Hillsborough inquests: Jury sent out over 96 deaths
The jury at the Hillsborough inquests into the deaths of 96 Liverpool fans has been sent out after hearing more than two years of evidence.
Jurors will decide if the supporters were unlawfully killed in the 1989 disaster.
The seven women and three men will also consider if fans' behaviour added to a dangerous situation outside the stadium in Sheffield.
The hearings are the longest running inquests in British legal history.
Liverpool had been due to play Nottingham Forest in the FA Cup semi-final on 15 April 1989.
But police asked for the match to be stopped six minutes in after noticing a crush on the terraces occupied by Liverpool fans.
Four hundred people needed hospital treatment after Britain's worst sports stadium disaster.
The jury will respond to a 14-section questionnaire on how the supporters died.
Four sections of it asks whether police "errors or omissions" caused or contributed to the dangerous situation at the match and the crush on the terraces.
Two other questions ask whether the police and ambulance service responses to the crushing "contributed to the loss of lives".
Question six asks if the 96 were unlawfully killed.
To answer yes to that question, jurors must be "sure" that Ch Supt David Duckenfield, who was in overall command of the police operation, was "responsible for the manslaughter by gross negligence" of the 96 who died.
Coroner Sir John Goldring has told them to put their "feelings" about the disaster "to one side" and to "assess the evidence dispassionately and without emotion".
The jury "should not make critical findings unless they are justified by the facts" but they "should not shrink from making such judgments if they are", he added.
He began his summing up on 25 January and had been speaking to the jury for 26 days in total.
Since the inquests began on 31 March 2014, it has heard from more than 500 witnesses, been shown more than 4,000 documents and watched footage from the day of the disaster.
The jury has heard how a dangerous crush built up before the match as Liverpool fans tried to enter the stadium.
Mr Duckenfield told the inquests he gave an order to open exit gates and allow the fans inside to relieve the pressure.
Around 2,000 supporters went into the ground through exit gate C. Many of them went down a sloping tunnel that led into fenced enclosures on the Leppings Lane terraces, which already had hundreds of fans inside.
Four steps to unlawful killing conclusion
The coroner has laid out four steps jurors must consider when answering question six in the questionnaire. Only if they are sure of each, can they conclude the 96 were unlawfully killed.
- Firstly, that Ch Supt David Duckenfield owed a duty of care to the 96 who died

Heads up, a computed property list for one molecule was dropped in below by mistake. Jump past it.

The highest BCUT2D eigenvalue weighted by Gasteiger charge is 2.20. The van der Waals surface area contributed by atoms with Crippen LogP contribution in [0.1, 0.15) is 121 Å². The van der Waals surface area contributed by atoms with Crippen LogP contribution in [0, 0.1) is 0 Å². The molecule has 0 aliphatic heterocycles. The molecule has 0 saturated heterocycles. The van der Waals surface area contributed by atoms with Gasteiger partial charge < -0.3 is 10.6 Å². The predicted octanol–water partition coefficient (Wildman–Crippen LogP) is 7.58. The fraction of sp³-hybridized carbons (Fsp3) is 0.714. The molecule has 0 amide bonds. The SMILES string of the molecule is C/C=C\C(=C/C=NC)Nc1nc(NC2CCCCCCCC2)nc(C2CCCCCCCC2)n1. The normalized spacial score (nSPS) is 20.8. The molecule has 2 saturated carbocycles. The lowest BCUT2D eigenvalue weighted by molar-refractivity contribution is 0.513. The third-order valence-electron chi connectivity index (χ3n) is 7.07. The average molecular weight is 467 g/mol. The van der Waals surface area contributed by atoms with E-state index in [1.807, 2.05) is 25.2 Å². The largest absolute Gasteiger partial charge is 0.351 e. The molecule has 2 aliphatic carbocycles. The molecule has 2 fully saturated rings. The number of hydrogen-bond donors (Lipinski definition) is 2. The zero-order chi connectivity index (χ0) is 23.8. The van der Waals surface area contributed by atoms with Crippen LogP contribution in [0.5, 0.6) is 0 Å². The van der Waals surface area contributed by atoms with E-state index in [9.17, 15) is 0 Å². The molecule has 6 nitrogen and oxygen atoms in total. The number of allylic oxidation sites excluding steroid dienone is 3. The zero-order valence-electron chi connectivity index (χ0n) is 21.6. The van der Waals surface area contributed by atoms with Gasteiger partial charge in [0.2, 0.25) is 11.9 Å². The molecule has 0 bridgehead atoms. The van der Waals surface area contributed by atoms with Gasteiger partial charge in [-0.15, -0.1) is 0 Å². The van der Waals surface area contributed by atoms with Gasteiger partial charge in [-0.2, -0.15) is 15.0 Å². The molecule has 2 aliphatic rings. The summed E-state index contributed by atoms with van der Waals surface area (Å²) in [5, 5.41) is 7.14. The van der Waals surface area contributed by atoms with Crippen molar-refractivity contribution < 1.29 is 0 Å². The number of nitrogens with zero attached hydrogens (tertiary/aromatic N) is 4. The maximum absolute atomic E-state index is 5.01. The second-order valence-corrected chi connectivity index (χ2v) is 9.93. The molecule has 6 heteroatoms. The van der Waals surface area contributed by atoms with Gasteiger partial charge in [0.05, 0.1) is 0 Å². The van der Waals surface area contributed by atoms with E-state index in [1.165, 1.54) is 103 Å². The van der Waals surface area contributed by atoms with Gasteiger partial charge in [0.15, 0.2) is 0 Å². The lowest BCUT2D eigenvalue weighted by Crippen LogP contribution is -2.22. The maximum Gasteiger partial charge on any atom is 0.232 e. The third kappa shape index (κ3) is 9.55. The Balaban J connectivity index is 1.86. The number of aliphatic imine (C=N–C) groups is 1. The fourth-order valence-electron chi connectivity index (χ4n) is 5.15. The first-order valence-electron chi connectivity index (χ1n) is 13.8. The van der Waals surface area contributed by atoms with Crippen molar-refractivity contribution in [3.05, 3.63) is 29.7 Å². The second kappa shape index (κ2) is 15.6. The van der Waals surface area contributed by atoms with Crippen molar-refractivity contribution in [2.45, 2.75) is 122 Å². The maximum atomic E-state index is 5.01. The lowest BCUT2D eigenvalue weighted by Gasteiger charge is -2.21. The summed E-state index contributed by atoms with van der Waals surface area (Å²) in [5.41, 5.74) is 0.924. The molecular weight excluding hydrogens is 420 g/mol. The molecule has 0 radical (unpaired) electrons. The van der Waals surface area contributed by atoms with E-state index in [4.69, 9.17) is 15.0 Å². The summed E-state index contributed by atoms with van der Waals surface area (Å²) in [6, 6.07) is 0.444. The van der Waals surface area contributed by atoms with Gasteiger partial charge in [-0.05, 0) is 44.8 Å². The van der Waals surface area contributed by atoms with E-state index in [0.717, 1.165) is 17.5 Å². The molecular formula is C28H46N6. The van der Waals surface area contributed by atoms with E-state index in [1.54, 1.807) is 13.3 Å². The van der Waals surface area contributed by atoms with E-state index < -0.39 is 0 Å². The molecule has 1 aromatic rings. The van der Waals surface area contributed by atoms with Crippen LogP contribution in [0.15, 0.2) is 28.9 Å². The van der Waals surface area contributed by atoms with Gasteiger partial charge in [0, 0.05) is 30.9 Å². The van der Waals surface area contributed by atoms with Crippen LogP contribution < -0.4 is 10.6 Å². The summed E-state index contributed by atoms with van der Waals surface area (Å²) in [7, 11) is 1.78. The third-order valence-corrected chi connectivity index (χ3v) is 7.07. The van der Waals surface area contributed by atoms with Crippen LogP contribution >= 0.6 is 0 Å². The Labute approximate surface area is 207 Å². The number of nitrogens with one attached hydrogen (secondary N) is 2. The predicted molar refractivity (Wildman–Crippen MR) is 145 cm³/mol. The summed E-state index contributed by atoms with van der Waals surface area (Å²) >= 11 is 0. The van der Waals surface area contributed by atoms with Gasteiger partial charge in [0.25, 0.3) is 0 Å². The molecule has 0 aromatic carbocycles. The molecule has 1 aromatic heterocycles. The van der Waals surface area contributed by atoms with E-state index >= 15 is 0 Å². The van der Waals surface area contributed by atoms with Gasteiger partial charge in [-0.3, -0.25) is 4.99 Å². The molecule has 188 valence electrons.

- Secondly, that he was in breach of that duty of care
- Thirdly, they must be sure that Mr Duckenfield's breach of his duty of care caused the deaths
- Finally, the jury must be sure that the breach which caused the deaths amounted to "gross negligence."
For the final point to be proved, the jury has to be sure the match commander's breach in his duty of care was so bad that it amounted to a criminal act or omission.
Also that a "reasonably competent and careful" match commander in his position would have foreseen a "serious and obvious risk of death" to the supporters.
Who were the 96 victims?
During his summing up, Sir John reminded the jury that Mr Duckenfield admitted several "mistakes", including that he did not think about where fans would go after opening gate C.
Sir John also referred to Mr Duckenfield's evidence that he believed many people contributed to the disaster, including the fans, with those who arrived late overwhelming police resources and the turnstiles.
The coroner has told the jury to consider his evidence "with great care".
He added: "You should make your judgments on his conduct by asking whether he could and should have acted differently in the situation he was facing.
"You should take into account the conditions he was facing when deciding what he should have done and what consequences he should have foreseen."
Sir John said there were "significant conflicts" in the evidence about what happened at the disaster.
One "highly controversial" area concerned what caused the crush among Liverpool fans before kick off, the coroner added.
He said some of the police officers who had given evidence were "critical of the behaviour of the supporters" in Leppings Lane.
But he said "many of the supporters gave evidence to a very different effect", saying the fans behaved "normally, sensibly" and "did not contribute to the dangerous situation in any significant way".
'Resolve the conflict'
Sir John said: "This is a highly controversial part of the evidence of the day, and you will have to make your own assessment of that evidence and your own decisions as to what you accept and what you reject.
"You will have to resolve the conflict. No doubt, in doing so, you will consider all the witness evidence and the evidence of the [video] footage and photographs."
The jury will also answer questions about whether there were any defects in the stadium and if there was any "error or omission" in the licensing and local authority oversight of the ground.
There are questions about the conduct of Sheffield Wednesday Football Club, both before the disaster and on the day, and of the club's engineers, Eastwood & Partners.
Legal teams for the families claimed that "coordinated efforts were being made to manipulate the evidence and present a false narrative of the disaster", Sir John said.
But he added the police involved in the process had "denied they had done anything improper" and were following the "guidance of experienced lawyers".
The coroner told the jury: "It is entirely a matter for you what view you take about the way in which statements were gathered and then amended. You will take your own view about the motivations of those involved."